Feature in Issue 23-3 | Autumn 2011

Fred Dalmasso attends the inaugural Nottingham European Arts and Theatre Festival.

Nottingham European Arts and Theatre Festival, whose mission is to strengthen and support both Nottingham’s theatre community and contemporary international talent, presented a wide array of theatre productions, performances, visual art installations, films, concerts, and workshops over the two weeks of this, its first year. I saw NEAT 11 as a powerful reminder of performing arts’ imprint upon Europe’s political landscape and of the emancipatory path they cut through history. Ulrike Meinhof, Eamon Collins, Woyzeck, Tadeusz Kantor and from afar, Andy Warhol, were as many spectres haunting the festival.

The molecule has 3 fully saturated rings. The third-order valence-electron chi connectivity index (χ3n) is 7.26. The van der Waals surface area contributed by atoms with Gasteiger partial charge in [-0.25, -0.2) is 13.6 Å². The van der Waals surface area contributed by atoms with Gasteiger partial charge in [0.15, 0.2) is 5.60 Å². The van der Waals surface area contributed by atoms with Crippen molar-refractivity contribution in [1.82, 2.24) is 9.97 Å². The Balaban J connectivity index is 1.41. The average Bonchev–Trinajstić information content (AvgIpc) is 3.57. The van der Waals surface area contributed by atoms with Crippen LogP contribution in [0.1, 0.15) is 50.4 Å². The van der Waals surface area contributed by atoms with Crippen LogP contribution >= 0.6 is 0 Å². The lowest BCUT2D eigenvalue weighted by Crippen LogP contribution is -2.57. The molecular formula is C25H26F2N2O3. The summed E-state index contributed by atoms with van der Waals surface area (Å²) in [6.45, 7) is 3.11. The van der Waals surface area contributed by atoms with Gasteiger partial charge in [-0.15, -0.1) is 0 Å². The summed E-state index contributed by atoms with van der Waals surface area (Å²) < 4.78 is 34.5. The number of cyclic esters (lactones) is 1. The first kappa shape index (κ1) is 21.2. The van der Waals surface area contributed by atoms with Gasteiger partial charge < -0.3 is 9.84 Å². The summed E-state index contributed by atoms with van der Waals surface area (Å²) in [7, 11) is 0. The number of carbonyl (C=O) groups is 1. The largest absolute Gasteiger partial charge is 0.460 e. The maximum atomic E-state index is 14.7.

NEAT 11 hosted the UK premiere of Blast Theory’s Ulrike and Eamon Compliant, an ambulatory performance based on the lives of Ulrike Meinhof (Red Army Faction) and Eamon Collins (Irish Republican Army) where radicalism clashes with the sedate urban atmosphere of a European city during office hours. The performance starts in Nottingham Playhouse where you enter a plain wooden cell. To begin, you press dial on the phone: you are told to leave the theatre and asked whether you would like to be Ulrike or Eamon. I chose Ulrike. Over the next thirty minutes you receive a number of phone calls that lead you through the city, engaging you as Ulrike and prompting decisions. The instructions are given only once and with the noise of the traffic stifling the sound, the adrenalin rises. You are asked at some point to record a kind of personal manifesto and encouraged not to be shy as you enunciate loudly and clearly your own contribution to ‘the concept of the urban guerrilla’. Finally, you head to ‘the room where questions get asked’. An enigmatic figure appears at a street corner and leads you to the theatre back door, walking ten yards in front of you. You are shown into a wooden cell identical to the first one in the theatre lobby and invited to sit down: it suddenly becomes utterly personal as you realise you have left your rebel persona at the door. You are not addressed as Ulrike anymore, but abruptly asked how far you would personally go for whomever or whatever cause you think you are ready to fight for. Would you be able to plan ahead or solely rely upon your instincts? What would make you think again? This is a punch in the stomach of your inflated revolutionary ego. Ulrike and Eamon Compliant combines the urgency of urban guerilla warfare with the melancholia of the daily grind. Blast Theory makes the most of the local surroundings in devising a perilous journey that digs deep into one’s political consciousness. Here, the power of illusion fends off political mysticism and forces us to face what it takes not only to throw one word or one stone in protest, but to organise ourselves as resistance. An incredibly powerful and insightful work of art and politics. Without instructions through my mobile phone to direct me anymore, my wander through the festival was left to chance, yet Blast Theory had set the tone.